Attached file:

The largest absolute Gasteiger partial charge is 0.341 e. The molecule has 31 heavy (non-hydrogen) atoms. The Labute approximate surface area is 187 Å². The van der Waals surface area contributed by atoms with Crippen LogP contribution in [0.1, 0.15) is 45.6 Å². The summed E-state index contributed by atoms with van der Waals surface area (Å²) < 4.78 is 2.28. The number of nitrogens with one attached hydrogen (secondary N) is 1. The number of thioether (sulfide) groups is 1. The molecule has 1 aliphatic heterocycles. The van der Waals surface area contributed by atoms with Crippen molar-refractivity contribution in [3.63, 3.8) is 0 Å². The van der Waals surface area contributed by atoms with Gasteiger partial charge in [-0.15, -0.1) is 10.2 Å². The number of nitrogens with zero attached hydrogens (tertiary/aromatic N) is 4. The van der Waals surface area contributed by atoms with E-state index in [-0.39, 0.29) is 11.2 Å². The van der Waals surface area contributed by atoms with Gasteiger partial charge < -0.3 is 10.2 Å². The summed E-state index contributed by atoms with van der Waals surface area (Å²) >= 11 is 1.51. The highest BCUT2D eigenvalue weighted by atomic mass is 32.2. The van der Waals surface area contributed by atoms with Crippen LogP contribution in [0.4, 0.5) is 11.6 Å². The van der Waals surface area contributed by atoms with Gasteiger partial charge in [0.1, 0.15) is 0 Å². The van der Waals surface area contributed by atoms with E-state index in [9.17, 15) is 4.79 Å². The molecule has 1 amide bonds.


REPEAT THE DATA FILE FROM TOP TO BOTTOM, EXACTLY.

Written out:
The largest absolute Gasteiger partial charge is 0.341 e. The molecule has 31 heavy (non-hydrogen) atoms. The Labute approximate surface area is 187 Å². The van der Waals surface area contributed by atoms with Crippen LogP contribution in [0.1, 0.15) is 45.6 Å². The summed E-state index contributed by atoms with van der Waals surface area (Å²) < 4.78 is 2.28. The number of nitrogens with one attached hydrogen (secondary N) is 1. The number of thioether (sulfide) groups is 1. The molecule has 1 aliphatic heterocycles. The van der Waals surface area contributed by atoms with Crippen molar-refractivity contribution in [3.63, 3.8) is 0 Å². The van der Waals surface area contributed by atoms with Gasteiger partial charge in [-0.15, -0.1) is 10.2 Å². The number of nitrogens with zero attached hydrogens (tertiary/aromatic N) is 4. The van der Waals surface area contributed by atoms with E-state index in [-0.39, 0.29) is 11.2 Å². The van der Waals surface area contributed by atoms with Gasteiger partial charge < -0.3 is 10.2 Å². The summed E-state index contributed by atoms with van der Waals surface area (Å²) >= 11 is 1.51. The highest BCUT2D eigenvalue weighted by atomic mass is 32.2. The van der Waals surface area contributed by atoms with Crippen LogP contribution in [0.4, 0.5) is 11.6 Å². The van der Waals surface area contributed by atoms with Gasteiger partial charge in [0.1, 0.15) is 0 Å². The van der Waals surface area contributed by atoms with E-state index in [9.17, 15) is 4.79 Å². The molecule has 1 amide bonds.